|Description||The authors argue that by using the computational capabilities of a geographic information system (GIS), together with prediction equations based on assessment of video panoramas of locations affected by landscape change, more objective and cost-effective visual assessment prediction procedures may be developed.|
|Methodology||The experiment used a raster database for a 6km square section of Oregon, USA. This information was encoded into a computer and used to generate a number of variables based on 360-degree panoramas of selected sites. Students were used to test the response to different sites and variables, providing the information which gave rise to the predictor equations, which in turn, provided the equation-derived prediction of scenic beauty estimates. The study assessed the results against both public and expert-based landscape opinion.|
The study demonstrates the potential for the use of GIS in evaluating landscape beauty.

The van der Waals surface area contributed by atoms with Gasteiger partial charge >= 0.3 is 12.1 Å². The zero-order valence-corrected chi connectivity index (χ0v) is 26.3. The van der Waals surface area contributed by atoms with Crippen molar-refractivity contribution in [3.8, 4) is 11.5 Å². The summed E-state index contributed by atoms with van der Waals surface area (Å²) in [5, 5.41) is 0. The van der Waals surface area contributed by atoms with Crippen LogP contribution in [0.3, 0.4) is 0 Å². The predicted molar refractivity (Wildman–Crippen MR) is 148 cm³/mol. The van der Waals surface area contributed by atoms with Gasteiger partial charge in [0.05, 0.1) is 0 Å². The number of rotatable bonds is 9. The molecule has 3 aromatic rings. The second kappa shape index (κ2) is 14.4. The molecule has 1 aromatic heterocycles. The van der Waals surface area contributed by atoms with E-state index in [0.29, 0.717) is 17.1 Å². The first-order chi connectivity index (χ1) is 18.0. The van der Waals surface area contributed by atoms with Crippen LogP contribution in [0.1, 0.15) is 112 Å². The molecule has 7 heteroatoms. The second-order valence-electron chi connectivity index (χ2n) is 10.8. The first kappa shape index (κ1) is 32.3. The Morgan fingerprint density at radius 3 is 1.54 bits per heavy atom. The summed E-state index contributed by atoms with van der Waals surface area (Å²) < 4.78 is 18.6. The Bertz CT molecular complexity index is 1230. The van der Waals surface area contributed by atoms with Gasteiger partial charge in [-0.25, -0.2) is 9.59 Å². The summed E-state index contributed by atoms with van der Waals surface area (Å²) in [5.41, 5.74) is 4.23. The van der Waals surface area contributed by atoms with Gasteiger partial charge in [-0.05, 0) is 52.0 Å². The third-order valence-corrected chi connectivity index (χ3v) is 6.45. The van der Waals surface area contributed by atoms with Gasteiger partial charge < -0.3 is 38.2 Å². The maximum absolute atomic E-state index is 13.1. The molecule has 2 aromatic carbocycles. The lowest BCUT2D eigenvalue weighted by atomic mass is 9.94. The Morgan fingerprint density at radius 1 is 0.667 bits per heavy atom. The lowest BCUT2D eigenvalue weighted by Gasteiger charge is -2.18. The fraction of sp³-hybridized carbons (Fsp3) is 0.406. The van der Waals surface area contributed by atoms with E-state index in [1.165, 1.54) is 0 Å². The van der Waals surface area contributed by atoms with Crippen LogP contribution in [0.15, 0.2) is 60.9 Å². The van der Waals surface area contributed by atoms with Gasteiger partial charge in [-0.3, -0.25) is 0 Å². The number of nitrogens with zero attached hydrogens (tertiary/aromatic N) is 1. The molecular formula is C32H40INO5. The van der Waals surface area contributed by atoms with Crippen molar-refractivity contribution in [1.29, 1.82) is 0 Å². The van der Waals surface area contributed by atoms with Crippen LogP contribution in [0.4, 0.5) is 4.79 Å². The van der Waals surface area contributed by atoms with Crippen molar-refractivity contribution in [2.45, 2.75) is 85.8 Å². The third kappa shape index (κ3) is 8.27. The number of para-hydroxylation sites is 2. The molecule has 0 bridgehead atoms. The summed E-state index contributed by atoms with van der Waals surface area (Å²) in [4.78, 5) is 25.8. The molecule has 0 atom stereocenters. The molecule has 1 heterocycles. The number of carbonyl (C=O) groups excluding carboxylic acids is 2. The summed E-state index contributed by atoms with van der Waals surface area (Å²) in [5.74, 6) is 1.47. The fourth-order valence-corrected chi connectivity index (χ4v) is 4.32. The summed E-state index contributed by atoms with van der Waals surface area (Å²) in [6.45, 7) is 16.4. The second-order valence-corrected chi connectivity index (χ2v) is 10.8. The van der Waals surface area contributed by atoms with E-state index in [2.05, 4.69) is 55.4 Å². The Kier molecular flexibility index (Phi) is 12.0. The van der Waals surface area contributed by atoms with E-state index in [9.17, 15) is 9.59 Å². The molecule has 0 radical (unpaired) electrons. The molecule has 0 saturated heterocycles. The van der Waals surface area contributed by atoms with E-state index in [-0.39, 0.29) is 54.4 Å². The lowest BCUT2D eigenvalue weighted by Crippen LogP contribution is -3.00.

It raises questions regarding future research:
|Published||Landscape and Urban Planning, 30: 59-70|
Bishop, I.D. and Hulse, D.W.
|Publisher||Elsevier Science B V|
|Price||subscription c. £613 p.a. (20)|
|Keywords||prediction of scenic beauty; landscape assessment/evaluation; geographic information systems;|
The paper provides a good introduction to the use of GIS to predict scenic beauty. The techniques could also be of use in research into the aesthetic response to landscape.
See also Harvey, R (1995) for use of GIS in the study of landscape perception.
|References||Harvey, R. (1995) Eliciting and mapping the attributes of landscape perception: An integration of Personal Construct Theory (PCT) with Geographic Information Systems (GIS). Unpublished PhD Thesis, School of Landscape Architecture, Edinburgh College of Art, Heriot-Watt University.|